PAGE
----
As NOM's Summer for Marriage Tour 2010
begins to hit its stride, prominent gay group HRC says the entire
campaign is a “sham.”
The Human Rights Campaign (HRC), the
nation's largest gay rights advocate, says it believes the National
Organization for Marriage's (NOM) 23-city bus tour to promote
opposite-sex marriage is hiding a dark secret in plain view.
Fred Sainz, vice president of
communications and marketing at HRC, said Tuesday that the tour is
designed to incite loud protests, not promote heterosexual marriage.
Sainz said that the group is “devoting
its energies almost exclusively to condemning lawful protesters” in
an effort to build a case against proponents of gay marriage.
Evidence of ill-behaved protesters could boost several ongoing
lawsuits that claim opponents of gay marriage face threats of
violence and intimidation, and their identities need to be shielded.
“NOM and its allies are making a
last-ditch legal stand in Washington and Maine that they should be
specifically entitled to hide their political activities, and they're
saying that harassment and intimidation should provide them this
cover,” Sainz wrote.
The Supreme Court last month rejected
the groups' broad claim that public disclosure laws violate the First
Amendment, but added that petitioners could return to lower courts
with their specific concerns. The groups say they will continue the
Meanwhile, at its eleventh stop in St.
Paul, Minnesota, NOM drew a large crowd. One head count put NOM
supporters at 163, its largest rally to date.
A counter demonstration held inside the
Statehouse rotunda and led by gay rights group OutFront Minnesota
drew over 200 supporters.
Calling Minnesota “the next key
battleground state,” NOM announced in May it would pour $200,000
into the state.
“Many Minnesotans are unaware that
special interest groups are working to convince activist judges and
DFL [Democratic-Farmer-Labor] lawmakers to redefine marriage in the
state,” Brian Brown, president of NOM, said in a statement.
In its first television ad, the group
took aim at four prominent candidates running for governor who
support gay marriage: former state Rep. Matt Entenza, independent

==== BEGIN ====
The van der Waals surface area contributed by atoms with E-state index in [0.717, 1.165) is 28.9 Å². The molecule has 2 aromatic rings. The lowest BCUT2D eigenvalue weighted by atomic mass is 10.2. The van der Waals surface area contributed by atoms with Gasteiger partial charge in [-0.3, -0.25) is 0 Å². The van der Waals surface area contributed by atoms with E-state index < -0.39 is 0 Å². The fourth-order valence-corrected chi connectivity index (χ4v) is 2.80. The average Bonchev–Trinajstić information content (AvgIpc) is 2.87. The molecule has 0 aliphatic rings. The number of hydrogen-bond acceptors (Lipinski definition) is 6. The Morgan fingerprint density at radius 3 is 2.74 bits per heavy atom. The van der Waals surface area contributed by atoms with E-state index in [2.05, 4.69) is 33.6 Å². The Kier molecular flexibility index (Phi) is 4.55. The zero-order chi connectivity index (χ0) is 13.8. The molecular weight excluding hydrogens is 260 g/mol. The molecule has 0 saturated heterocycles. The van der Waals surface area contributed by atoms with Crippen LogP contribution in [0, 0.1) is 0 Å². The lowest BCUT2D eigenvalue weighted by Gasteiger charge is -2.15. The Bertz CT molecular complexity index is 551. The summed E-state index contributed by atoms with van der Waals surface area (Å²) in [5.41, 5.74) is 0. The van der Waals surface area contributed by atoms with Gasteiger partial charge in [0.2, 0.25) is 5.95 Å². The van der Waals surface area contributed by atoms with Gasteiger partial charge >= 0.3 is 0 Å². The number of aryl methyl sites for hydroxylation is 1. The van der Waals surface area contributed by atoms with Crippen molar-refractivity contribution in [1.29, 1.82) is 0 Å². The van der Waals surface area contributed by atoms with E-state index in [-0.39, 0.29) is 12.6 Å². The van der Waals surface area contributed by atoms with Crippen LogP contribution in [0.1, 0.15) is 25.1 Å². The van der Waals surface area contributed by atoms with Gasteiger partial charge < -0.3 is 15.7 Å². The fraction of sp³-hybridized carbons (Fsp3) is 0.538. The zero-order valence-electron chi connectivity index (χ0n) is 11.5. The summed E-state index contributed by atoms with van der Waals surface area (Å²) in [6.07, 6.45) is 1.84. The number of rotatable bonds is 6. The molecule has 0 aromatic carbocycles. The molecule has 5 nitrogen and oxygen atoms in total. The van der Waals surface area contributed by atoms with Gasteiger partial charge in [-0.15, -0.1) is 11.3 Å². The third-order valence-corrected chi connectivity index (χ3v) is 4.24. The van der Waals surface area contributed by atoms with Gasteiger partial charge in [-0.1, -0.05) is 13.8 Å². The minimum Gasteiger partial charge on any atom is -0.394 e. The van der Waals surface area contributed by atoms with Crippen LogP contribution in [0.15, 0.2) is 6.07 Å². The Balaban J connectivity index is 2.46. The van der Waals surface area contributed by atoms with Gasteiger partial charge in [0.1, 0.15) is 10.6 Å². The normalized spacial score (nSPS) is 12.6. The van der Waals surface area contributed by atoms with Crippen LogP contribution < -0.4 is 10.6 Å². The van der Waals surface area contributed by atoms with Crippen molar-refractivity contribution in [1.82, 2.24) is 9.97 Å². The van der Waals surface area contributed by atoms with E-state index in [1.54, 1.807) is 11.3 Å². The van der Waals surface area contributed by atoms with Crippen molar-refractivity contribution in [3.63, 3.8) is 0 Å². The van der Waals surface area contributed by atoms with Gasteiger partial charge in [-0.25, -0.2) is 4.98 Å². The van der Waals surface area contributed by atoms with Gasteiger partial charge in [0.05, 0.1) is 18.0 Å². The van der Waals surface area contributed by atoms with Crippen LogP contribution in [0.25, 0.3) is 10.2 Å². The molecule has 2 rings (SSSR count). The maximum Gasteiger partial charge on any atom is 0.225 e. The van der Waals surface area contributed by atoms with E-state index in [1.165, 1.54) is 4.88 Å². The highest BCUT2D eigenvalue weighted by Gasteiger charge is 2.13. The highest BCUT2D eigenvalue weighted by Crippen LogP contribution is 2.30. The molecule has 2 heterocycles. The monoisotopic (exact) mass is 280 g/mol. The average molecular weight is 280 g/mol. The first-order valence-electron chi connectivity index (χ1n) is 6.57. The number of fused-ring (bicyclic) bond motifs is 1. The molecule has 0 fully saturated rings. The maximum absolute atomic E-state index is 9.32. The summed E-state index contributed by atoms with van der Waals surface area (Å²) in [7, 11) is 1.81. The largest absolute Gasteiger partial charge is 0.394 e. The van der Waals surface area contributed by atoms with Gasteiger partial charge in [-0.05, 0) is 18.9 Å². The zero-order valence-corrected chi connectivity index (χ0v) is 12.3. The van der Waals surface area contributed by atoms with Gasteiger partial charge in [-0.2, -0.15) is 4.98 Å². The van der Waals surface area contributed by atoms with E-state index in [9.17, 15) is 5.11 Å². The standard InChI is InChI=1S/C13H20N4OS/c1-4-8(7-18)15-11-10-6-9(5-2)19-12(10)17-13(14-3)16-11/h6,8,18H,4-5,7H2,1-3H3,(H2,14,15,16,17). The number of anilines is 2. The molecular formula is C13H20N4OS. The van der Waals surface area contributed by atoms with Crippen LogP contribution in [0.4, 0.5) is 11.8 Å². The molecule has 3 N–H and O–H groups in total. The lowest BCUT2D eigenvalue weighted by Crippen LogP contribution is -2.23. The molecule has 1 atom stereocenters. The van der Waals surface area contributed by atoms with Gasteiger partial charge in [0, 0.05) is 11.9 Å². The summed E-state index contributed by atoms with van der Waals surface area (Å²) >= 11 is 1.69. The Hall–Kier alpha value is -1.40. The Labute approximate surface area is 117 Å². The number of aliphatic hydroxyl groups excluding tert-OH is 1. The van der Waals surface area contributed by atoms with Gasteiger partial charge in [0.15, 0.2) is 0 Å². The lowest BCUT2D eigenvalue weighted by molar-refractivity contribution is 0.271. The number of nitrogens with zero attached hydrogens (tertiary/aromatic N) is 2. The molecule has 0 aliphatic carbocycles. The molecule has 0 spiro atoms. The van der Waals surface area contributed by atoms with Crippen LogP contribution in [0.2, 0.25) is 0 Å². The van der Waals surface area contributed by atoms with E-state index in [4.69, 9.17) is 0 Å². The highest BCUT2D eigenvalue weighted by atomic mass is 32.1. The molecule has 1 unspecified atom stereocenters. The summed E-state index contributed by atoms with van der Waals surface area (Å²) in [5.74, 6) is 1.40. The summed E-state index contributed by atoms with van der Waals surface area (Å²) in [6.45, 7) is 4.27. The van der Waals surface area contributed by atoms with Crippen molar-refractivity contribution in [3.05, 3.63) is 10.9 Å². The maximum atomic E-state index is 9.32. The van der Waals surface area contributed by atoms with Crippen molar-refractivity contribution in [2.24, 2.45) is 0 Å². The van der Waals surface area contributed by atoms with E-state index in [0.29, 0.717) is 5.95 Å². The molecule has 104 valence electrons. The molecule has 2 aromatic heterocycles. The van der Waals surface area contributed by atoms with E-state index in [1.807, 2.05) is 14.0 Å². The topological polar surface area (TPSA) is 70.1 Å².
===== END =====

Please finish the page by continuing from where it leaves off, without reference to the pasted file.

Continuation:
candidate Tom Horner, former state Senator Mark Dayton and state Rep.
“Leading DFL and independent
candidates for governor support homosexual marriage,” a male
announcer says in the ad. “And most DFL lawmakers don't want you
to have a say. When they ask for your support, ask them if they'll
guarantee your right to vote on marriage.”
In previous stops, NOM has made plenty
of noise concerning the civility of demonstrators. And in two
speeches, Maggie Gallagher suggested that gay marriage backers are
“We live in an upside down world,”
Gallagher told a crowd gathered outside a shuttered grocery store.
“We live in a world where people tell us good is bad and bad is
good … [But] truth and love will triumph over lies and hatred.”
At a Columbus rally, Gallagher
expressed a similar sentiment: “I have a message for our good
friends who don't agree with us – a few of them are gathered out
there on the other side – hate is not a family value.”
At other stops, NOM President Brian
Brown has also attempted to flip the script on supporters by saying
his civil rights were in danger.
“We've taken great pains to make
clear what we are all about,” Brown said Wednesday in St. Paul.
“We view ourselves as a new civil rights movement. … Committed to
something that in the 1960s was key: the right to vote.”
“We stand for tolerance,” he added.
“We will stand up and repudiate hatred on both sides.”
NOM is the group behind measures in
Maine and California that have repealed gay marriage at the ballot
The bus tour is expected to end with a
Washington D.C. rally on August 15.
The bus rolls into St. Cloud on
Thursday and Rochester on Friday.